Neil Gaiman: The Author Who Improved Piracy

I wrote before that consumers obtaining free copies of media online can help the success of copyrighted works, so couldn’t this be taken advantage of by an author? Absoluetly.  That’s exactly what writer Neil Gaiman has done with some of his own material, and it paid off.

"Literally!  Like, I made money!"
“Literally! Like, I made money!”
"If you can't beat them, join them."
“If you can’t beat them, join them.”

Gaiman has written a lot of stuff, and you’ve likely heard about his work before, even if his name isn’t ringing a bell.  Gaiman’s written novels, children’s books, young adult fiction, short stories, TV episodes, movie screenplays, comic books, and a video game (just to cover a few things).  And so much of that has been pirated in one way or another.

Gaiman’s been dealing with piracy for many years now, and he’s developed a philosophy that helps him deal with his life as a pirated author, and work to make things better for everyone.  By reviewing data on book sales, Gaiman understood that the piracy may not be as bad as he feared. In the end, Gaiman chose to improve piracy rather than fight it.

Gaiman’s story began when he found encountered a horror that would disturb any author: His work being posted freely on the internet… without his permission!  Despite being an author, didn’t fully understand copyright laws at first.  He was afraid he would lose his copyright.  Overall, he felt that his readers had made him a victim of piracy .

“I’ve been betrayed. I need to be alone…”

But he soon realized that his works were being translated into other languages, and that his books began selling much more in countries where English isn’t the most popular language.  This gave Gaiman a new view of piracy.  To him, piracy is similar to lending material to friends.  Piracy, like lending books, raises awareness of an author.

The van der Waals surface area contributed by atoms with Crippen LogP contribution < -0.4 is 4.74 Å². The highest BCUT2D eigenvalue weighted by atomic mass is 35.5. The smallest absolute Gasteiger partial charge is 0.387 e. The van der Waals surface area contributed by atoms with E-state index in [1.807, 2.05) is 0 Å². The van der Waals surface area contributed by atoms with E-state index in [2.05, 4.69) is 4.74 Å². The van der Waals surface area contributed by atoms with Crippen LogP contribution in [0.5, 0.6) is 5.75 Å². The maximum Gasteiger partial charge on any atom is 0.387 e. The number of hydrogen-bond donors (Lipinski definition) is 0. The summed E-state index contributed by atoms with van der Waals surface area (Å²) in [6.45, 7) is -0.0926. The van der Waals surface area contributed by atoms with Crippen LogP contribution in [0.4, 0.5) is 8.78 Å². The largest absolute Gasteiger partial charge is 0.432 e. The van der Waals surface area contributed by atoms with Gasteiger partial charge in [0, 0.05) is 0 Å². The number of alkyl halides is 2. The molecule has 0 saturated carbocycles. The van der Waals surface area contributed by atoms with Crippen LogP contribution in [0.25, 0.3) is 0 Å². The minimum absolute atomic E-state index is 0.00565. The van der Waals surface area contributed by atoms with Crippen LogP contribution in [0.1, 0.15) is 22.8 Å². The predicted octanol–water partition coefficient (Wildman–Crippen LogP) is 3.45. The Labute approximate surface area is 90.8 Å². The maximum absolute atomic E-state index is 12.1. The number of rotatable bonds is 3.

""Go ahead.  Help yourself."
“Go ahead. Help yourself.”

Gaiman convinced his publisher to release his popular book American Gods online for free for a month.  As Gaiman suspected, he didn’t lose book sales by sharing his own book for free, but gained them.  By taking the time to understand why his readers were pirating his work, Gaiman used that to develop a better business strategy with his publisher.  He now sees piracy in a new way…

“You can’t look on that as a lost sale.  It’s not a lost sale. Nobody who would have bought your book is not buying it because they can find it for free.”

Hear Gaiman’s story from the man himself:

"Deal with it."
“Deal with it.”

I think Gaiman’s story shows us something very important:  The problem with piracy is not necessarily that people are sharing works or that sales are being lost.  The problem is that the author wants to be the one to deliver their work to their audience and meet their audience’s needs.  While many copyright holders respond to piracy by trying to stop the illegal sharing, others try to improve the sharing process by making it legal by making the authors the ones who share some work for free.

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